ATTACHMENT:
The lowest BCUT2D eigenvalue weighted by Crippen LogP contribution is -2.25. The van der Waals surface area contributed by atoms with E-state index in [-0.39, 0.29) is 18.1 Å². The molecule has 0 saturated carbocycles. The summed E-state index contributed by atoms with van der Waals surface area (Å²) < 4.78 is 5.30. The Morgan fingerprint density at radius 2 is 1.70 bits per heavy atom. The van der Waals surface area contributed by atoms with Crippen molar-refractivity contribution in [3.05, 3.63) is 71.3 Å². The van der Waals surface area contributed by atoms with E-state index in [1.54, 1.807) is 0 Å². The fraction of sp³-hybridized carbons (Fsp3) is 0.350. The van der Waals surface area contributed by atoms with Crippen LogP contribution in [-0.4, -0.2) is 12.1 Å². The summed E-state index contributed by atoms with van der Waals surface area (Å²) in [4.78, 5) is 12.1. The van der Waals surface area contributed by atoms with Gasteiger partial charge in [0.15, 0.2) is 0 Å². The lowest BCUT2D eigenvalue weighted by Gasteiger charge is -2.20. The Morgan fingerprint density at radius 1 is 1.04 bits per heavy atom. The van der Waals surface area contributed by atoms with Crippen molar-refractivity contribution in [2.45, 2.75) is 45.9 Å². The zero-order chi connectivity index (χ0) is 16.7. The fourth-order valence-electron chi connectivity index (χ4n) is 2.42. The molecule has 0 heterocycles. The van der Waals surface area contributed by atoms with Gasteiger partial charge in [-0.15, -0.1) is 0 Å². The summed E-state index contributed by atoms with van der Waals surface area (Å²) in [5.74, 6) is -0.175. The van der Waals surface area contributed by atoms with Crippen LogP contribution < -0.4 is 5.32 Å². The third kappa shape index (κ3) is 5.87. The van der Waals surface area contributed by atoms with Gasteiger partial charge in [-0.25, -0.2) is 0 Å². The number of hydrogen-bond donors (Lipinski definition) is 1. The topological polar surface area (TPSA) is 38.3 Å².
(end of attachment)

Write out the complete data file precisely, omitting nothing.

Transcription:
The lowest BCUT2D eigenvalue weighted by Crippen LogP contribution is -2.25. The van der Waals surface area contributed by atoms with E-state index in [-0.39, 0.29) is 18.1 Å². The molecule has 0 saturated carbocycles. The summed E-state index contributed by atoms with van der Waals surface area (Å²) < 4.78 is 5.30. The Morgan fingerprint density at radius 2 is 1.70 bits per heavy atom. The van der Waals surface area contributed by atoms with Crippen molar-refractivity contribution in [3.05, 3.63) is 71.3 Å². The van der Waals surface area contributed by atoms with E-state index in [1.54, 1.807) is 0 Å². The fraction of sp³-hybridized carbons (Fsp3) is 0.350. The van der Waals surface area contributed by atoms with Crippen LogP contribution in [-0.4, -0.2) is 12.1 Å². The summed E-state index contributed by atoms with van der Waals surface area (Å²) in [4.78, 5) is 12.1. The van der Waals surface area contributed by atoms with Gasteiger partial charge in [0.15, 0.2) is 0 Å². The lowest BCUT2D eigenvalue weighted by Gasteiger charge is -2.20. The Morgan fingerprint density at radius 1 is 1.04 bits per heavy atom. The van der Waals surface area contributed by atoms with Crippen molar-refractivity contribution in [2.45, 2.75) is 45.9 Å². The zero-order chi connectivity index (χ0) is 16.7. The fourth-order valence-electron chi connectivity index (χ4n) is 2.42. The molecule has 0 heterocycles. The van der Waals surface area contributed by atoms with Gasteiger partial charge in [-0.15, -0.1) is 0 Å². The summed E-state index contributed by atoms with van der Waals surface area (Å²) in [5.74, 6) is -0.175. The van der Waals surface area contributed by atoms with Crippen LogP contribution < -0.4 is 5.32 Å². The third kappa shape index (κ3) is 5.87. The van der Waals surface area contributed by atoms with Gasteiger partial charge in [-0.25, -0.2) is 0 Å². The number of hydrogen-bond donors (Lipinski definition) is 1. The topological polar surface area (TPSA) is 38.3 Å².